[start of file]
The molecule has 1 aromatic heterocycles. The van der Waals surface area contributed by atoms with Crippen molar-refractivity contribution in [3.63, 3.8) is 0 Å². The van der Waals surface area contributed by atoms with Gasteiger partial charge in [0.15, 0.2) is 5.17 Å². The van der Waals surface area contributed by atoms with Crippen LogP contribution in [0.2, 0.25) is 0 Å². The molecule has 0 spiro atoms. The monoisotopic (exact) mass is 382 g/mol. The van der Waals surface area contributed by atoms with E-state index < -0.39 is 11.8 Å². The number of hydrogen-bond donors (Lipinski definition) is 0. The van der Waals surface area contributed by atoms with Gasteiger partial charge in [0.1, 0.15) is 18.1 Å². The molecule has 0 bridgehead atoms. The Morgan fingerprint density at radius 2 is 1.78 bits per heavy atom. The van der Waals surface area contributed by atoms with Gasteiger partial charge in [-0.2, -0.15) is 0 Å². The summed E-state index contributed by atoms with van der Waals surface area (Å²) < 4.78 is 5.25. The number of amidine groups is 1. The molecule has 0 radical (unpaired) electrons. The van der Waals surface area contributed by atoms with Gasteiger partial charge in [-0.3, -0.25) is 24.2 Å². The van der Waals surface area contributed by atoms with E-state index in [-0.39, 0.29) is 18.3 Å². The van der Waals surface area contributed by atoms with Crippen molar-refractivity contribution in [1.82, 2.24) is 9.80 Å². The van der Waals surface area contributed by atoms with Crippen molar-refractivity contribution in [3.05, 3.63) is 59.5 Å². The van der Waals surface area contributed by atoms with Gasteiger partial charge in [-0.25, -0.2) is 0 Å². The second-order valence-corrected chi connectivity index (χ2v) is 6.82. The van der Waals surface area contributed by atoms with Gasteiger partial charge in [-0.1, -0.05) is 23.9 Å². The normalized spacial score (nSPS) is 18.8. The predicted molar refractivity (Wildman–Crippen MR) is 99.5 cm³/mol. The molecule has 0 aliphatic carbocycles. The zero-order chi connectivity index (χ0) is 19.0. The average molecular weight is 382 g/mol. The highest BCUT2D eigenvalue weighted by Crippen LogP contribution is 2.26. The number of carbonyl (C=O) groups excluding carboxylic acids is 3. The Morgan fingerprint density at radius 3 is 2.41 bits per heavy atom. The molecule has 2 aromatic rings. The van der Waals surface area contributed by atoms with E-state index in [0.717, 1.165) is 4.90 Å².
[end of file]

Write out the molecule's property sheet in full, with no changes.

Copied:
The molecule has 1 aromatic heterocycles. The van der Waals surface area contributed by atoms with Crippen molar-refractivity contribution in [3.63, 3.8) is 0 Å². The van der Waals surface area contributed by atoms with Gasteiger partial charge in [0.15, 0.2) is 5.17 Å². The van der Waals surface area contributed by atoms with Crippen LogP contribution in [0.2, 0.25) is 0 Å². The molecule has 0 spiro atoms. The monoisotopic (exact) mass is 382 g/mol. The van der Waals surface area contributed by atoms with E-state index < -0.39 is 11.8 Å². The number of hydrogen-bond donors (Lipinski definition) is 0. The van der Waals surface area contributed by atoms with Gasteiger partial charge in [0.1, 0.15) is 18.1 Å². The molecule has 0 bridgehead atoms. The Morgan fingerprint density at radius 2 is 1.78 bits per heavy atom. The van der Waals surface area contributed by atoms with Gasteiger partial charge in [-0.2, -0.15) is 0 Å². The summed E-state index contributed by atoms with van der Waals surface area (Å²) < 4.78 is 5.25. The number of amidine groups is 1. The molecule has 0 radical (unpaired) electrons. The van der Waals surface area contributed by atoms with Gasteiger partial charge in [-0.3, -0.25) is 24.2 Å². The van der Waals surface area contributed by atoms with E-state index in [-0.39, 0.29) is 18.3 Å². The van der Waals surface area contributed by atoms with Crippen molar-refractivity contribution in [1.82, 2.24) is 9.80 Å². The van der Waals surface area contributed by atoms with Crippen molar-refractivity contribution in [3.05, 3.63) is 59.5 Å². The van der Waals surface area contributed by atoms with Gasteiger partial charge in [-0.25, -0.2) is 0 Å². The second-order valence-corrected chi connectivity index (χ2v) is 6.82. The van der Waals surface area contributed by atoms with Gasteiger partial charge in [-0.1, -0.05) is 23.9 Å². The normalized spacial score (nSPS) is 18.8. The predicted molar refractivity (Wildman–Crippen MR) is 99.5 cm³/mol. The molecule has 0 aliphatic carbocycles. The zero-order chi connectivity index (χ0) is 19.0. The average molecular weight is 382 g/mol. The highest BCUT2D eigenvalue weighted by Crippen LogP contribution is 2.26. The number of carbonyl (C=O) groups excluding carboxylic acids is 3. The Morgan fingerprint density at radius 3 is 2.41 bits per heavy atom. The molecule has 2 aromatic rings. The van der Waals surface area contributed by atoms with E-state index in [0.717, 1.165) is 4.90 Å².